A prime example of homophily are the cliques that form during high school. These cliques consist of individuals who are very similar in their personalities and in many ways share the same interests. In the article “Why Cliques Form at Some High Schools and Not Others” by Derek Thompson, the reasoning behind why this occurs on the high school level is discussed. The interesting points that this article explains are some of the factors that cause cliques to occur. Derek points out that the main reason cliques form is due to the environment of the high school itself. If the high school has an environment that actively has the students interacting with one another it is very unlikely that cliques will form. Since, this is not how most high school environments are students have no reason to move out of the comfort zone that homophily creates for them. The article points out that it is most likely for cliques to develop in large schools. This is because groups of individuals can exist separately from one another, yet have no overall affect on the school. Additionally, over time cliques under these circumstances will become more pronounced and segregated. This result is directly demonstrated by the Schelling Model, in that over time groups of individuals will naturally segregate themselves if conditions allow. The occurrence of cliques on a high school level is a clear and pronounced representation of homophily, and helps give insight into why segregation occurs. The last thing of note is why cliques really only occur in high school and not in other environments. The main reason for this is that segregation and group formation is not discouraged through forced social interaction. In many other environments individuals are “forced” to interact with other individuals that may not be in their “group”. This limits the degree to which cliques can form. Given this information it can be seen that cliques are actually a natural part of social networks due to homophily, not just a strange phenomenon that occurs in high school.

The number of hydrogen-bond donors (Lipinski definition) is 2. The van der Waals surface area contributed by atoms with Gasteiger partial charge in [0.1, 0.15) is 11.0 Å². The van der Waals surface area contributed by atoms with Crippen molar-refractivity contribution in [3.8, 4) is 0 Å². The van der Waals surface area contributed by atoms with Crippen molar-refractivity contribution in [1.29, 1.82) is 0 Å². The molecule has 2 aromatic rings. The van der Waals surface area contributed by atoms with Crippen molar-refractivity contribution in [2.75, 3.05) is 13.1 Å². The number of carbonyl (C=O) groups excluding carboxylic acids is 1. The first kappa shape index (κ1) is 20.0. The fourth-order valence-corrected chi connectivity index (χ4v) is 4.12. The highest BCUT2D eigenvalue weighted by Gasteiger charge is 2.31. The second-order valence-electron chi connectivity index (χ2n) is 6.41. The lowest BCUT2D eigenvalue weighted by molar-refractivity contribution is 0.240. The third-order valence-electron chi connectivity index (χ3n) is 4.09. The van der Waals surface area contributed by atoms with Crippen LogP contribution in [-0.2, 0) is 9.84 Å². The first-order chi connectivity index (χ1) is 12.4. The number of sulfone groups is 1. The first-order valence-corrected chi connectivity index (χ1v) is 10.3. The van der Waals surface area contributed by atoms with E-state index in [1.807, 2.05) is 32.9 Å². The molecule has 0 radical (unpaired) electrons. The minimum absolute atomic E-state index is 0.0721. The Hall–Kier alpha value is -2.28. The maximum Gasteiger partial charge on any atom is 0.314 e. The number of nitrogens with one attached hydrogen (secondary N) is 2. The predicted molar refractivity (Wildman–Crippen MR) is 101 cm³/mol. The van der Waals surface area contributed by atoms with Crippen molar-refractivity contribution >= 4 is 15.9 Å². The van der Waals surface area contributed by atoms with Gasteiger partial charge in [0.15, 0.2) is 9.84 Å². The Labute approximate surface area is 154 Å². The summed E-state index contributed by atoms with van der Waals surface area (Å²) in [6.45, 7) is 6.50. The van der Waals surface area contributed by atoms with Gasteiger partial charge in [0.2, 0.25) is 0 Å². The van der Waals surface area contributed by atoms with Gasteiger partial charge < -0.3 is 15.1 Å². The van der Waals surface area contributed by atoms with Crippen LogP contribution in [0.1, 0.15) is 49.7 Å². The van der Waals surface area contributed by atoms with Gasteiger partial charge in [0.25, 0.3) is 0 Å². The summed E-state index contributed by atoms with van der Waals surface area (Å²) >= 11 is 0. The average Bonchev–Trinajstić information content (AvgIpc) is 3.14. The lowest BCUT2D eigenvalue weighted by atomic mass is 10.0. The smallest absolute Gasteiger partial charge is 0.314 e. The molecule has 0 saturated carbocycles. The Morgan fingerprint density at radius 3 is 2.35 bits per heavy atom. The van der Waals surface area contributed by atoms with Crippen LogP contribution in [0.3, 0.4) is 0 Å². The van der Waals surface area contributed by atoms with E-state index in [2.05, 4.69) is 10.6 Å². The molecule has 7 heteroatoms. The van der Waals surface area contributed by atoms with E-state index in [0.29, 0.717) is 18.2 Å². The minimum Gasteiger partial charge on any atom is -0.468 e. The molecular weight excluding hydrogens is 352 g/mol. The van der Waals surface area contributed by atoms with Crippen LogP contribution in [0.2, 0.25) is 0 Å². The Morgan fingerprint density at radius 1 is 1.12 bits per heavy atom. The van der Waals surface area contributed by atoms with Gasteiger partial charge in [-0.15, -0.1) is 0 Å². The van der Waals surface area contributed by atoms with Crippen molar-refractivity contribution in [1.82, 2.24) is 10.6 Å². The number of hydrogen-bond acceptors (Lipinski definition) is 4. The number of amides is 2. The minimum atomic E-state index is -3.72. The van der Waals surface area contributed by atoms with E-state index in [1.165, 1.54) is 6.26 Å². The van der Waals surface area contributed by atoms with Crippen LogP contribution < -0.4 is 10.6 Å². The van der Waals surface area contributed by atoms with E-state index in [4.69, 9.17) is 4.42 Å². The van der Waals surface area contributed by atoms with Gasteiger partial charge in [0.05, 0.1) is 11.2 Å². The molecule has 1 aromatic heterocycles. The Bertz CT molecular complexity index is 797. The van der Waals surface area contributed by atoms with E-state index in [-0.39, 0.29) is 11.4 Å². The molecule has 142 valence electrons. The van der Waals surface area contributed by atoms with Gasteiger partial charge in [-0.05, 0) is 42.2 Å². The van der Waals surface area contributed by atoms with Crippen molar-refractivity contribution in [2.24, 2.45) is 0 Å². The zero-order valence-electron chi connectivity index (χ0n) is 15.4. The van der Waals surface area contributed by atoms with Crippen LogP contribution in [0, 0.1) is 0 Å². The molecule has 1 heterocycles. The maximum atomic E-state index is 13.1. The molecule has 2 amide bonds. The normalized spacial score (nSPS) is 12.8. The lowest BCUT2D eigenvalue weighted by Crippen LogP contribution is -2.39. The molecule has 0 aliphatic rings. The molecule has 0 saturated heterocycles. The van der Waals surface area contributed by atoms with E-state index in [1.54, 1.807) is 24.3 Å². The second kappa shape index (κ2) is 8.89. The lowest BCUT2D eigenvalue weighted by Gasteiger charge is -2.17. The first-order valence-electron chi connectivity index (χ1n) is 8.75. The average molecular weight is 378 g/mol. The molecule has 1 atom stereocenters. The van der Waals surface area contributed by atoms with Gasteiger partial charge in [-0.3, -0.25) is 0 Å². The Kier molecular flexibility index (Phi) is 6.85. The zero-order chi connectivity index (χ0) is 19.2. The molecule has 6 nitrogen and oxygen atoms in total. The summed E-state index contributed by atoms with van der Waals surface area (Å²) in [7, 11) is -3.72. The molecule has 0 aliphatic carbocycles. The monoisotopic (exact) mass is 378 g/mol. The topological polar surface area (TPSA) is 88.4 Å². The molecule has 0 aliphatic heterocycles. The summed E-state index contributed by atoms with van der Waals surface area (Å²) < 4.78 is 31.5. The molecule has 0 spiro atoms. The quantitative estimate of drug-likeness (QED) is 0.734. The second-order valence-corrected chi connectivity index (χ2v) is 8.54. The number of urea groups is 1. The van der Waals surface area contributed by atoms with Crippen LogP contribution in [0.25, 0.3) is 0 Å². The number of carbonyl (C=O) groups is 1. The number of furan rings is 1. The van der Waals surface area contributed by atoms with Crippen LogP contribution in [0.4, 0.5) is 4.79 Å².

Article link: http://www.theatlantic.com/education/archive/2014/11/the-science-of-cliques/382570/